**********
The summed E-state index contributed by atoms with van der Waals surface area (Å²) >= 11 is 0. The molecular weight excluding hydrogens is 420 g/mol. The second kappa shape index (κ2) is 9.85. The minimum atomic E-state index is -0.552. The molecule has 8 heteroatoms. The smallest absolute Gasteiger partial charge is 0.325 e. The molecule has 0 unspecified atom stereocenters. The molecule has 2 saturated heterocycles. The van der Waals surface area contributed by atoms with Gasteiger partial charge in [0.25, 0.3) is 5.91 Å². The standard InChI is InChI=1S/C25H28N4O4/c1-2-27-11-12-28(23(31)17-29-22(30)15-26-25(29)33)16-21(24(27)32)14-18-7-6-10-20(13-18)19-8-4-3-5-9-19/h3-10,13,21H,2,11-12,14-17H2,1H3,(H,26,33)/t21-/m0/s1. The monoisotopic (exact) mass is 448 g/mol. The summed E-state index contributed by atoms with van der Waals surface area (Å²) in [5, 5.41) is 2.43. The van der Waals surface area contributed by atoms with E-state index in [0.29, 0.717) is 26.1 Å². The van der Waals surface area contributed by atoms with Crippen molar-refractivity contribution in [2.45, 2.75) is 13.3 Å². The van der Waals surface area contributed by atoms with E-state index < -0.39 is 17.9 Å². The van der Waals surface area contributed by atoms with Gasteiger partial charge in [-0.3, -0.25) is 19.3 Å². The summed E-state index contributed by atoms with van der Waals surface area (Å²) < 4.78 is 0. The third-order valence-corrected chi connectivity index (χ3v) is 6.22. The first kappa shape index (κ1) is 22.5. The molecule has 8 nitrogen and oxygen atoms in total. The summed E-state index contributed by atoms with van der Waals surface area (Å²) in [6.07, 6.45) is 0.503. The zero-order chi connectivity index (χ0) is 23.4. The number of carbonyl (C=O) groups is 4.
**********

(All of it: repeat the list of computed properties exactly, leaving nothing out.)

The summed E-state index contributed by atoms with van der Waals surface area (Å²) >= 11 is 0. The molecular weight excluding hydrogens is 420 g/mol. The second kappa shape index (κ2) is 9.85. The minimum atomic E-state index is -0.552. The molecule has 8 heteroatoms. The smallest absolute Gasteiger partial charge is 0.325 e. The molecule has 0 unspecified atom stereocenters. The molecule has 2 saturated heterocycles. The van der Waals surface area contributed by atoms with Gasteiger partial charge in [0.25, 0.3) is 5.91 Å². The standard InChI is InChI=1S/C25H28N4O4/c1-2-27-11-12-28(23(31)17-29-22(30)15-26-25(29)33)16-21(24(27)32)14-18-7-6-10-20(13-18)19-8-4-3-5-9-19/h3-10,13,21H,2,11-12,14-17H2,1H3,(H,26,33)/t21-/m0/s1. The monoisotopic (exact) mass is 448 g/mol. The summed E-state index contributed by atoms with van der Waals surface area (Å²) in [5, 5.41) is 2.43. The van der Waals surface area contributed by atoms with E-state index in [0.29, 0.717) is 26.1 Å². The van der Waals surface area contributed by atoms with Crippen molar-refractivity contribution in [2.45, 2.75) is 13.3 Å². The van der Waals surface area contributed by atoms with E-state index < -0.39 is 17.9 Å². The van der Waals surface area contributed by atoms with Gasteiger partial charge in [-0.3, -0.25) is 19.3 Å². The summed E-state index contributed by atoms with van der Waals surface area (Å²) < 4.78 is 0. The third-order valence-corrected chi connectivity index (χ3v) is 6.22. The first kappa shape index (κ1) is 22.5. The molecule has 8 nitrogen and oxygen atoms in total. The summed E-state index contributed by atoms with van der Waals surface area (Å²) in [6.07, 6.45) is 0.503. The zero-order chi connectivity index (χ0) is 23.4. The number of carbonyl (C=O) groups is 4.